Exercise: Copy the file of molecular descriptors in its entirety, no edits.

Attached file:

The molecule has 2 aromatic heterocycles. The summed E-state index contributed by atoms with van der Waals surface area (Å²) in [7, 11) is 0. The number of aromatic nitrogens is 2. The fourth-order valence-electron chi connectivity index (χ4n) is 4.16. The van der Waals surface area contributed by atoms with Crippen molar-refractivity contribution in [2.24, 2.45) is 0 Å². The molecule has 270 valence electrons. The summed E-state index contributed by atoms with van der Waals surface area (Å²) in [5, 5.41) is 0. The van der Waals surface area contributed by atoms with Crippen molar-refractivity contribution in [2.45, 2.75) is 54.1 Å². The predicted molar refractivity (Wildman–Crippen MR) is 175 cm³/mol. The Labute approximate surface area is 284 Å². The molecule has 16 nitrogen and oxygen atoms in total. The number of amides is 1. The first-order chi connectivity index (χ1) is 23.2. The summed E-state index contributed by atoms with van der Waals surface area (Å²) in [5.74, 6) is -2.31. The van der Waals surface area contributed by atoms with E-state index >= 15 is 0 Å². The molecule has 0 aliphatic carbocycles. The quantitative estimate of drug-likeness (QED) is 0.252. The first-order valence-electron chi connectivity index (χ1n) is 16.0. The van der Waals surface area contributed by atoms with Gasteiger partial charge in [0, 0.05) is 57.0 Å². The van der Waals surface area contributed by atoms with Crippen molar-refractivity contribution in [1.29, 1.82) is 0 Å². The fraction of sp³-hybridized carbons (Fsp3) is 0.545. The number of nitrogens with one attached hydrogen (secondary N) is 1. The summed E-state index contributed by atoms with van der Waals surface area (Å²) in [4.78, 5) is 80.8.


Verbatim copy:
The molecule has 2 aromatic heterocycles. The summed E-state index contributed by atoms with van der Waals surface area (Å²) in [7, 11) is 0. The number of aromatic nitrogens is 2. The fourth-order valence-electron chi connectivity index (χ4n) is 4.16. The van der Waals surface area contributed by atoms with Crippen molar-refractivity contribution in [2.24, 2.45) is 0 Å². The molecule has 270 valence electrons. The summed E-state index contributed by atoms with van der Waals surface area (Å²) in [5, 5.41) is 0. The van der Waals surface area contributed by atoms with Crippen molar-refractivity contribution in [2.45, 2.75) is 54.1 Å². The predicted molar refractivity (Wildman–Crippen MR) is 175 cm³/mol. The Labute approximate surface area is 284 Å². The molecule has 16 nitrogen and oxygen atoms in total. The number of amides is 1. The first-order chi connectivity index (χ1) is 23.2. The summed E-state index contributed by atoms with van der Waals surface area (Å²) in [5.74, 6) is -2.31. The van der Waals surface area contributed by atoms with E-state index >= 15 is 0 Å². The molecule has 0 aliphatic carbocycles. The quantitative estimate of drug-likeness (QED) is 0.252. The first-order valence-electron chi connectivity index (χ1n) is 16.0. The van der Waals surface area contributed by atoms with Gasteiger partial charge in [0, 0.05) is 57.0 Å². The van der Waals surface area contributed by atoms with Crippen molar-refractivity contribution in [1.29, 1.82) is 0 Å². The fraction of sp³-hybridized carbons (Fsp3) is 0.545. The number of nitrogens with one attached hydrogen (secondary N) is 1. The summed E-state index contributed by atoms with van der Waals surface area (Å²) in [4.78, 5) is 80.8.